Edit Blog Post
Published: October 4th 2013
After an all day long bus ride from Lima to Trujillo, and arriving 2h late when it was already dark, we were happy we asked our host to arrange a cab to pick us up. He actually came himself as his taxi driving friend was unavailable, and even gave us a small sightseeing on our way to the apartment. We had our own small apartment this time to the great price of only 9€ per night, and this was within walking distance of the centre of Trujillo. The bed was good, and wake up service was included in the form of the honking of cars that started at about 8 AM in the morning.
In Peru honking seems to be an artform. Honking is of course done like in Finland, when someone is doing something dangerous in the traffic, and that happens a lot here. The signal is a long, angry honk, telling exactly what the honker thinks about the person doing the dangerous moves. In addition to this, here you also honk when you are about to do something dangerous, like turning left in the rightmost lane, or driving against red lights, again, this happens a lot. Here the
honk is quick, apologising honk, and this means there will be less angry honks at you after you're done with your move. This is however not all, in addition to this you honk if you are a cab trying to attract customers, usually a quick double-honk in this case, or if you are unsure of someones intentions (e.g. a pedestrian), then you usually honk once. In addition to this there is of course a lot of additional honking, but this we haven't deciphered yet. Also, some cars have several honks with different sounds that they then use for different purposes.
Trujillo is a beautiful city. The city center is filled with old colonial style houses, and in the middle of the center there is a beautiful plaza with fountains and palm trees. Also after the grayness of Lima the weather seemed perfect even though it was definitely not cloudless. Once you left the immediate center it all changed, the houses started to look more run down, more houses look half finished and everything started to look more shady. And this happened for a long time, Trujillo is one of the biggest cities in Peru and it has no buildings
higher than a few floors, so it is covering a big area.
Our first day there was a big parade in the city. This was part of a big spring festival, it feels a bit funny to have a spring festival in the beginning of autumn, but here spring has just started. The roads where it was supposed to happen were lined with several rows of chairs, people renting chairs and selling snacks and trinkets and once the parade started also with people. We rented two chairs in the last row so that we would be able to escape if we got bored with the show, and sat down to wait for the parade to begin. The parade consisted of marching bands, dancing groups performing old peruvian traditional dances and a lot of representatives from the Lions organisation from Trujillo and all nearby areas. The atmosphere was a little bit like first of May in Finland, and we watched it for a few hours before using our escape route.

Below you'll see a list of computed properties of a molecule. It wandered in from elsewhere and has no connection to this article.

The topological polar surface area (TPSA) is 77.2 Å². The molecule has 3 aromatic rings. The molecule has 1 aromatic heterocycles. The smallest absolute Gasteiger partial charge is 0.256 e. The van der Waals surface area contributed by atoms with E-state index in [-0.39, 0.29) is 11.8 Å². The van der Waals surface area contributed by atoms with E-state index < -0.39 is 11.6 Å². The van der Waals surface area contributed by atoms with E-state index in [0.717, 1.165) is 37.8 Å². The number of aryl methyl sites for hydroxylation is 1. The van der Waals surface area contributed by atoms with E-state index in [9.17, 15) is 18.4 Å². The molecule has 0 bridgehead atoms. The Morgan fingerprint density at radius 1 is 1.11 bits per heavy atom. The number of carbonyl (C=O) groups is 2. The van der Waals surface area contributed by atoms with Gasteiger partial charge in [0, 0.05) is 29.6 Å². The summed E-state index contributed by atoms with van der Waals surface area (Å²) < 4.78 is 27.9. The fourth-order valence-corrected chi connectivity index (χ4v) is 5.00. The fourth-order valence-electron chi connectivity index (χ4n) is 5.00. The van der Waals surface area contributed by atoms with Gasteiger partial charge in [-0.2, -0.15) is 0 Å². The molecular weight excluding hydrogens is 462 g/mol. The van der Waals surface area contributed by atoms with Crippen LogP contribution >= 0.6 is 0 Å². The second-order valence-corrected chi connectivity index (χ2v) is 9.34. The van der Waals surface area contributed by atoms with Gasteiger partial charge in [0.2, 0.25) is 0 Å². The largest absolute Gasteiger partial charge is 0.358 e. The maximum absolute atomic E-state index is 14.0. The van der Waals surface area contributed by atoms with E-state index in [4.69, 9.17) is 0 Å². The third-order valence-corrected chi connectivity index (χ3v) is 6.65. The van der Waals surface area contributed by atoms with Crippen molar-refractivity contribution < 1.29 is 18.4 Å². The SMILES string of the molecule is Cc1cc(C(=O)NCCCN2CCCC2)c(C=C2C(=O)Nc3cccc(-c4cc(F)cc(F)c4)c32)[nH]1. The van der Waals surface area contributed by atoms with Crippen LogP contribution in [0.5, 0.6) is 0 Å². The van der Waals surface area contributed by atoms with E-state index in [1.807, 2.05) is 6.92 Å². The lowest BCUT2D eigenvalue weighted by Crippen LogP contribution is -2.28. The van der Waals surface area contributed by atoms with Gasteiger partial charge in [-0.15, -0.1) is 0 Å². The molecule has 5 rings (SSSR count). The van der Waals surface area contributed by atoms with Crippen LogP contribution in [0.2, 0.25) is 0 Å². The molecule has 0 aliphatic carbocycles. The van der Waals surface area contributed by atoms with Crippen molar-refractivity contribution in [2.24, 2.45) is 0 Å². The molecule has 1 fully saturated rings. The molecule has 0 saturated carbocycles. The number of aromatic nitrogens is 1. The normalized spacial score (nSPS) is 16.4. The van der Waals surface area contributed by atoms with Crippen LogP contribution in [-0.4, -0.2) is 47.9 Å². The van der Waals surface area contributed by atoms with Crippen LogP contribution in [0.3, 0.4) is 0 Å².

The next day we went to see our main reason for coming to Trujillo, the old ruins from the Moche culture, Huacas del Sol and Huacas de la Luna,
the temples of the sun and the moon. To get there we had to take a combi, a minibus used by all the local people to get around the city. We went to the roundabout where it was supposed to leave, and went to the first combi we saw and asked for our destination. The guy just shaked his head, but a street merchant started to shout at us and point to a similar looking combi that we then boarded. The combi was almost full already, but all the time the guy responsible for the passagers was shouting to people the combi passed and trying to lure them on board. The bus drove on smaller and smaller roads taking on and dropping of local people until we finally arrived at the Huacas de la Luna.
We started our exploration of the Moche culture with the nearby museum that explained the life and rituals of the Moche people. The Moches, like all other pre Inka cultures practised ritual human sacrifice which they did to pacify the gods when El Niño struck. All sacrified persons where young Moche warriors who first went through ritual duels, the losers were then druged with
the holy San Pedro cactus and sacrificed to their god Ai-Apaes, the decapitator. The El Niño was also the reason the Moche culture ended, when there were a period of especially serious El Niños in the 7th century the people lost their faith in the priests, and after being secularised the culture started to disintegrate. What impressed me the most was the pottery, the Moches made really intricate animal figures and also figures of persons with superb colouring that due to their practice of burning their pottery still was intact.
When we went to the temple we were also there impressed by the frescoes on the walls and the well preserved colours. The moches rebuilt their temple every 100 years on top of the old temple, the older temples had therefore been well preserved under the newer ones. There were some damage done by time, conquistadors and grave robbers, but the 1500 years old structure was suprisingly well preserved. It was also still being excavated, so in five years the site should have much more to see, now it was interesting but not that extensive. When returning to town we were just in time for catching a lunch menu
at 5 soles (less than 1,50 €), you can get really cheap menus as long as it is still lunch time, but all the cheap places close at 4 PM. The next morning we then took an early bus to Chiclayo to see more pre inka culture.
Tot: 0.092s; Tpl: 0.02s; cc: 26; qc: 97; dbt: 0.028s; 1; m:saturn w:www (184.108.40.206); sld: 1;
; mem: 1.5mb